Dark nights: You’d be surprised at what people will steal…

‘Set a thief to catch a thief’ is an old adage, and like lots of old wives’ tales, contains a grain of truth. If thieves will steal a garden wall and dig up lots of daffodil bulbs, there’s nothing they’ll stop at. That’s why it makes sense to think like a thief to beat a thief. Safety Storage Centre will show you how…

It’s funny how things stick in your mind. I recall the newspaper article that recorded how a homeowner had built a low brick wall outside his terraced home, only to wake the following morning and discover it had been stolen. Every coping stone and brick had been taken away. But it wasn’t the audacity of the theft that I remember the article for; it was the homeowner’s comment:

I suppose it’s my own fault; I shouldn’t have left it outside!”*

His tongue was very clearly in his cheek when he said it, but that doesn’t detract from what he said. Thieves are very often opportunists, and will prey on trusting souls who, because they’re honest, expect everyone to be the same. Sadly, that’s not even close to the truth. The opportunist thief will steal now and think about what to do with his ill-gotten gains later.

Earlier this month Humberside Police issued a warning to motorists about not leaving their car keys on view near open windows and doors. A spokesman said:

Offenders have either been able to enter properties through open windows and doors before stealing car keys, or have, in some cases, forced entry to obtain car keys.

Once the keys are gone, the car won’t be there for long afterwards.

And at midnight on October 24th the threat grows greater as British Summer Time ends and darkness, the criminal’s great ally, falls far sooner. And it would be unwise to ignore it – the true cost of crime for householders and businesses could be as much as £800m, according to a nationwide survey.

Home Safety

How to beat the thief on dark nights

So how do you beat the ‘thief in the night’? My answer would be ‘think ahead’, and think like a thief. Only by doing that will you be able to eliminate the opportunities they thrive on.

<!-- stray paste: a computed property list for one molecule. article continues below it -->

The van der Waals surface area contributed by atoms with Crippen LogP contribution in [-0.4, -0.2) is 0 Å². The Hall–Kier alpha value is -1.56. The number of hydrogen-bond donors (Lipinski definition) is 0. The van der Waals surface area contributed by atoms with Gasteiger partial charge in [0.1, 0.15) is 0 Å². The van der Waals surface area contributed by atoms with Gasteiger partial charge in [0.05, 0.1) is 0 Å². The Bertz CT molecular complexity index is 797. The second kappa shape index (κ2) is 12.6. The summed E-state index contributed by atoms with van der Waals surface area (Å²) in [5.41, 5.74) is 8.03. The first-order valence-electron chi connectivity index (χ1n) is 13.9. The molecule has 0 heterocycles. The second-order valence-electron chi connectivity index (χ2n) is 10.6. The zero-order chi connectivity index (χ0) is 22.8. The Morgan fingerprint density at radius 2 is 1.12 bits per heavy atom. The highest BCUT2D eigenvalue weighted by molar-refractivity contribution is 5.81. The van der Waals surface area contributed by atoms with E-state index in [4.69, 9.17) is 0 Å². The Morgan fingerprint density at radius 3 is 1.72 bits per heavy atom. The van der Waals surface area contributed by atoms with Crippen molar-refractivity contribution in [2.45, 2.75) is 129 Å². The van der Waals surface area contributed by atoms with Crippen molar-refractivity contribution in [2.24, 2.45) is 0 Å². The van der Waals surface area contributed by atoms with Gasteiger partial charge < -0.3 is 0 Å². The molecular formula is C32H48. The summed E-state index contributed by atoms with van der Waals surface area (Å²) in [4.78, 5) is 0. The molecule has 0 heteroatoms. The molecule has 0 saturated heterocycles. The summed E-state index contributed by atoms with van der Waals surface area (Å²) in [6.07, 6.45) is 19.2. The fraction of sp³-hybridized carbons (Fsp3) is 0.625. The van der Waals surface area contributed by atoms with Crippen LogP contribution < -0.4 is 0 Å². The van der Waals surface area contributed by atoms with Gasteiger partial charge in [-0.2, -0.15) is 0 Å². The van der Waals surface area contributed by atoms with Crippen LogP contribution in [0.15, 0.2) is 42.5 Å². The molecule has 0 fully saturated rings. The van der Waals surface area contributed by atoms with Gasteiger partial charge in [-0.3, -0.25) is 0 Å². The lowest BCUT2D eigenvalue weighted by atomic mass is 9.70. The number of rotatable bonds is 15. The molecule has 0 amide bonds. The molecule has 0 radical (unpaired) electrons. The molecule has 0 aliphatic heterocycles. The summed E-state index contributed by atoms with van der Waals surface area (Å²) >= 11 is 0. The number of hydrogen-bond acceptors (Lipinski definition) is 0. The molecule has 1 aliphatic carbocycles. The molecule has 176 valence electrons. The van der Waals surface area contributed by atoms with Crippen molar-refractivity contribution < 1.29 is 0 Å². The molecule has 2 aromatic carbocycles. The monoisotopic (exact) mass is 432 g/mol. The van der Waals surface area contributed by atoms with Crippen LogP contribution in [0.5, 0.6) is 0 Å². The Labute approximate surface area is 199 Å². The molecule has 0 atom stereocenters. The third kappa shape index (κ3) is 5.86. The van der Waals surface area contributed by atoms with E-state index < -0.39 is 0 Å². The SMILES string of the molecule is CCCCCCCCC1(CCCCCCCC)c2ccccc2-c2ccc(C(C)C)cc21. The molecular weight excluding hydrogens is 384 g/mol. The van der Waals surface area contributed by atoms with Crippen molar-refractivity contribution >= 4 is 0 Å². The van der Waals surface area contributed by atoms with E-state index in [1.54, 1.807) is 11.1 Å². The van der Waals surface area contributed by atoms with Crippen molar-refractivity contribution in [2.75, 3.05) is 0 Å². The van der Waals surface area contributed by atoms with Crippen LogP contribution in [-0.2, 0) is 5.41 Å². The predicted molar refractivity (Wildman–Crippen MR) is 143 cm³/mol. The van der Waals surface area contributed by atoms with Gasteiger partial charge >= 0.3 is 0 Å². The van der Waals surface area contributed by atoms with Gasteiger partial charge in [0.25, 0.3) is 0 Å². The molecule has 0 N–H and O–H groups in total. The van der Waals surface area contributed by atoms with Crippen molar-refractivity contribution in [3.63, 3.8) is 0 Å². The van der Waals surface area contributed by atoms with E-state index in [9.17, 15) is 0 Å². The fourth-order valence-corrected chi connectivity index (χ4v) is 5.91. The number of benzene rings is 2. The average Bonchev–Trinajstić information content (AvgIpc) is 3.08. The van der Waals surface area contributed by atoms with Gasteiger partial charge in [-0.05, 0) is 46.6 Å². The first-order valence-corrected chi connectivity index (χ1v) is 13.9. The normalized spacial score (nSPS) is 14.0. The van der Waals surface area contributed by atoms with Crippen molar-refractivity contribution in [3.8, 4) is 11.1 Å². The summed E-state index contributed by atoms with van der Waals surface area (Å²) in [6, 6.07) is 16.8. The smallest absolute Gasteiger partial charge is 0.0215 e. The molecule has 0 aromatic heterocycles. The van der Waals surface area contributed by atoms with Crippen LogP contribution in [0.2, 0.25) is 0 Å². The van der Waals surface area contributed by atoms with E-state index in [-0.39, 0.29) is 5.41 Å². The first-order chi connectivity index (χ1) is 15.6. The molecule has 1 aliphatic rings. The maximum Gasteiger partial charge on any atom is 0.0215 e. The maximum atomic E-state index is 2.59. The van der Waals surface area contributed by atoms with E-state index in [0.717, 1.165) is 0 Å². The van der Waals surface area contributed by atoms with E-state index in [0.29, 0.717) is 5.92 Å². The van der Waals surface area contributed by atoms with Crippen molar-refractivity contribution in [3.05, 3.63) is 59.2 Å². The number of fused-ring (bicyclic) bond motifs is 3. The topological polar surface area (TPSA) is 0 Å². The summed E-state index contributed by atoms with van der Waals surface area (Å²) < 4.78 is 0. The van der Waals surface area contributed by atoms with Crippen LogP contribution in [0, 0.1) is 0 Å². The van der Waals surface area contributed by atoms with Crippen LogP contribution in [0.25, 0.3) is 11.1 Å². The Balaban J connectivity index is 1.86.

Look for weak points. Imagine you were a thief. How easy would it be to get in and steal something? Here are six of the best ways to protect yourself, though you’ll no doubt think of others of your own. Adopting these six strategies will go a long way to making your home and business more thief-proof

1. Change your mindset: Don’t leave things lying around. Children’s toys, garden tools, your own bike are all ‘fair game’ to thieves. Put them out of sight in the garage behind a locked door. Encourage other family members to do the same. It’s a good life lesson for the children too. Businesses need the same approach; don’t leave valuables in the yard; bring them inside.

2. Lock it or lose it: Get good stout padlocks locks and hasps. Consider bars at shed or garage windows Better still, if your garage is a new build, have it built without windows at all, as a friend of mine did. There can be no forced entry through a window that doesn’t exist!

3. Protect things in vans: Who believes the sticker on the side of the van that says ‘no tools are left in this vehicle overnight? Modern trades require heaps of expensive tools, and they very often are left in vans. Building in a van box to a van will make sure valuables cant be taken. (Great against opportunist thieves when the van’s out on a job during a winter afternoon; remember that it can start getting dark at about 3pm in the depths of winter)

4. Hold back the night, turn on the lights: Those are lyrics of a song by The Trammps. They weren’t written about security for your home and business, but could well have been. If darkness is the thief’s friend, take it away from him with a security lighting regime. PIR sensors make lighting effective throughout the hours of darkness, the costs are relatively low, and the sudden shock of a light coming on may well scare off a would-be thief.

5. Multi-layer your security: Don’t rely on only one piece of security. Take the Police car key warning earlier in this blog. The lessons from that are that you should not only lock your doors and windows, but should not leave keys – or other valuables – close by them. At night, for example, what’s to stop your keys from going into your bedroom with you? They’d be safer there than on a shelf or windowsill inside the door.

6. Consider a safe: Durable, high-quality safes for home use, as well as business, don’t have to cost the earth these days. There are even models using the latest biometric technology to lock them, and these are large enough for home and small business use.

*This really is a true story…

For more information on safety storage solutions to protect your assets and valuables visit www.safetystoragecentre.co.uk